artnet Asks: The Antique Lovers Biennale

The most important antiques fair in Europe is happening now.

Tanabe Shouchiku. Courtesy of Gallery Mingei Japanese Arts.

The Biennale des Antiquaires is taking place now until the 18th. Dedicated to “the art of French living,” it is the most important antiques fair in Europe. Hosted in the Grand Palais in Paris, the fair will showcase great works of antique and contemporary design. From minimalist Scandinavian furniture to rare Chinese ceramics, the Biennale des Antiquaires is a source of eye candy for lovers of old and new-world wares. 2016 marks the year before it becomes an annual event. We interviewed the makers, designers, and exhibitors of the fair to find out what’s new this year.

artnet: Could you tell us about your plans for the Biennale des Antiquaires?
Nathalie Crinière, the exhibition space’s interior designer:
 Our first idea was to make people feel well-received in the space and comfortable discovering the treasures of the Biennale des Antiquaires. The Grand Palais is one of the most beautiful monuments in Paris and our first idea was to make the design follow its pace. The Biennale des Antiquaires is still an art fair and we have a lot more exhibitors than previous years.  But, to change its perception, when you enter the Biennale you won’t see those elements. Instead, you have this big space to decompress from the outside, to keep in mind the beauty of the Grand Palais’ canopy, to meet other visitors, and to ready yourself to discover beautiful works of art.

artnet: For the first time ever you will be hosting two exhibitions without works for sale, “A Century of French Elegance: Masterpieces of the Eighteenth Century” and “Tradition and Daring: Musee du Mobilier National.” What is your vision behind these exhibitions?
Jean-Daniel Compain, director general of the Biennale des Antiquaires: 
Biennale des Antiquaires is a journey. Our exhibitors come with incredible masterpieces and we want to do our part by inviting the most exciting public collections from France and other international institutions. Coming to the Biennale is a global experience, it’s about the art market, but it is also definitely more than that.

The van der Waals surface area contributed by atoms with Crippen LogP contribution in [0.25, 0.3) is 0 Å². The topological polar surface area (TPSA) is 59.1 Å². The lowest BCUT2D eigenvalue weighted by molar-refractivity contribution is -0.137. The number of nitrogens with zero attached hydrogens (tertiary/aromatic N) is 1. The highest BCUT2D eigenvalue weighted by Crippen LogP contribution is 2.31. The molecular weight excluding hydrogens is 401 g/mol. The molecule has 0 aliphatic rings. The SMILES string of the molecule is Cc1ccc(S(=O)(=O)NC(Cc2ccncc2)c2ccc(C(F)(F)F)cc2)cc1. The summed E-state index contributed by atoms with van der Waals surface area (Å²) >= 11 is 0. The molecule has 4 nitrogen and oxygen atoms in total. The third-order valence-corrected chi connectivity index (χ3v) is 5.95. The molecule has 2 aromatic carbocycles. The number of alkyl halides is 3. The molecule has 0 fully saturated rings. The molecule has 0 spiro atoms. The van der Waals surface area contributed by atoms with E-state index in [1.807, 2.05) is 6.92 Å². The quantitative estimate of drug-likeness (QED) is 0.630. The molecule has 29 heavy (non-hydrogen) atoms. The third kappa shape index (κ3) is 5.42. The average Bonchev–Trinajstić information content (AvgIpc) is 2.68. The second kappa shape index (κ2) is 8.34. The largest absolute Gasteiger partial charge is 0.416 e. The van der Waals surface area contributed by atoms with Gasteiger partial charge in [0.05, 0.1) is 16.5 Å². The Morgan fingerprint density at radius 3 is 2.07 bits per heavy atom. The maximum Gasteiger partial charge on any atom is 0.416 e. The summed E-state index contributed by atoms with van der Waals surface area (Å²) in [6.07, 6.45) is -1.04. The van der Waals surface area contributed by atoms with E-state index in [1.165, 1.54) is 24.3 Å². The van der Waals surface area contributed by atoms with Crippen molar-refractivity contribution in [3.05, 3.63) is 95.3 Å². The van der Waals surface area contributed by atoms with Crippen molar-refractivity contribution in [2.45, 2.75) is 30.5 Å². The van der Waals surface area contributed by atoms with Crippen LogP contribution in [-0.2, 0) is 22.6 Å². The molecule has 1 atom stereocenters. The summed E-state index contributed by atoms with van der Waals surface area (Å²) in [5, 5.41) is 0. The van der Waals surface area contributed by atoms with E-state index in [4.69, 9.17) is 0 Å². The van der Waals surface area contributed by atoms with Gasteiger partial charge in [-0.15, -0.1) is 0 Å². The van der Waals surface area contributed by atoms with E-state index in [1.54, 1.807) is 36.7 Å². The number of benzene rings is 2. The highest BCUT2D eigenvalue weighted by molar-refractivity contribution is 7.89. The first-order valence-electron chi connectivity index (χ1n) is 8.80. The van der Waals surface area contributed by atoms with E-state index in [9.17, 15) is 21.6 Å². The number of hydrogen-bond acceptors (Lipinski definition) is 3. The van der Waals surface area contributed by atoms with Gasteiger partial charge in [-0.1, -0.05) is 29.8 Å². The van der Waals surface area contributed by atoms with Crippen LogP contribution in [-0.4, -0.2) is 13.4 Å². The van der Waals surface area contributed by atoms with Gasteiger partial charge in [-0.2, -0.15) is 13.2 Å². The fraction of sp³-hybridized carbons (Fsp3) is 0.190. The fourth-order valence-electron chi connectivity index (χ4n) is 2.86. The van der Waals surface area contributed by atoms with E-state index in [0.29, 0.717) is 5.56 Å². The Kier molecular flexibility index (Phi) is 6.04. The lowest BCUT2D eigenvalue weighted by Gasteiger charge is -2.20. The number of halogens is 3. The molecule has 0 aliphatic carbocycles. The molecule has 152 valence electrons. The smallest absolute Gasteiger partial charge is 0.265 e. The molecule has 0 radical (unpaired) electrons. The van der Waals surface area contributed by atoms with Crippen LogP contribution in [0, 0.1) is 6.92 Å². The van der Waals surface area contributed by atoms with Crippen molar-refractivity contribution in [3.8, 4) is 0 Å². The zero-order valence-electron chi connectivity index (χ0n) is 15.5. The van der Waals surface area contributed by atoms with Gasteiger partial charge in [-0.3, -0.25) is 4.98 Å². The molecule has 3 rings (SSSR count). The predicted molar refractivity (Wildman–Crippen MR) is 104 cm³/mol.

artnet: What will be the highlights of your booth at the Biennale?
Félix Marcilhac, Jr. of Galerie Marcilhac: For this 2016 edition, I will show two exceptional cubist sculptures in stone by Joseph Csaky from 1920, a wonderful Clément Rousseau table in Galuchat and palm wood, a Jean-Michel Frank green shagreen, and an exceptional floor lamp by Pierre Chareau.

Armand Albert Rateau. Courtesy of Gallery Marcilhac.

Armand Albert Rateau. Courtesy of Galerie Marcilhac.

artnet: How did you develop your eye in your specialty?
Benoist Drut of Maison Gerard: My first love as a child and adolescent was 18th-century French royal furniture. This may not be the most obvious path to collecting art deco pieces, but the core elements of 20th-century furniture are often deeply rooted in history. Another factor were the years, or should I rephrase, decades, of sifting through millions of objects. Some beautiful, many horrifying, a few exceptional, and most of them run of the mill—uneventful at best.

artnet: Over half a century old, the Biennale des Antiquaires has adapted to changes in the art market since the 1960s. We asked a few exhibitors what their biggest challenges are as gallerists who specialize in antiques:
Benoist Drut: Ensuring proper provenance is a leading issue. Not all standards of research are the same. With the proliferation of information on the internet, sometimes it is difficult for something very rare and special to be seen in that way.

Jule Leleu. Courtesy of Maison Gerard.

Jule Leleu. Courtesy of Maison Gerard.

Christel Nygaard of Gallery Dansk Møbelkunst: The market has changed considerably in the last few years. More and more of our contact with clients are digital and visibility on the internet and social media is very important. It has become easy to find artworks and vintage design pieces sold by galleries from around the world, but it has also become correspondingly more difficult to navigate this expanded field, and to know the quality of what you are buying. The challenge for us in this context is to maintain a continuous, personal relationship with clients that is based on confidence and knowledge.

Kaare Klint. Courtesy of Gallery Dansk Mobelkunst.

Philippe Boudin of Galerie Mingei Japanese Art: Our biggest challenges are to help and to guide a new generation of collectors, to participate in the building of new collections, and of course, to be vigilant with regards to the quality, authenticity, and beauty of the objects we present. Our goal is to establish bridges between the ancestral traditions and the contemporary creation of Japanese art. Whether working with lacquer, bamboo, metal, or glass.

Suzuki Kiitsu. Courtesy of Gallery Mingei Japanese Arts.

Suzuki Kiitsu. Courtesy of Gallery Mingei Japanese Arts.

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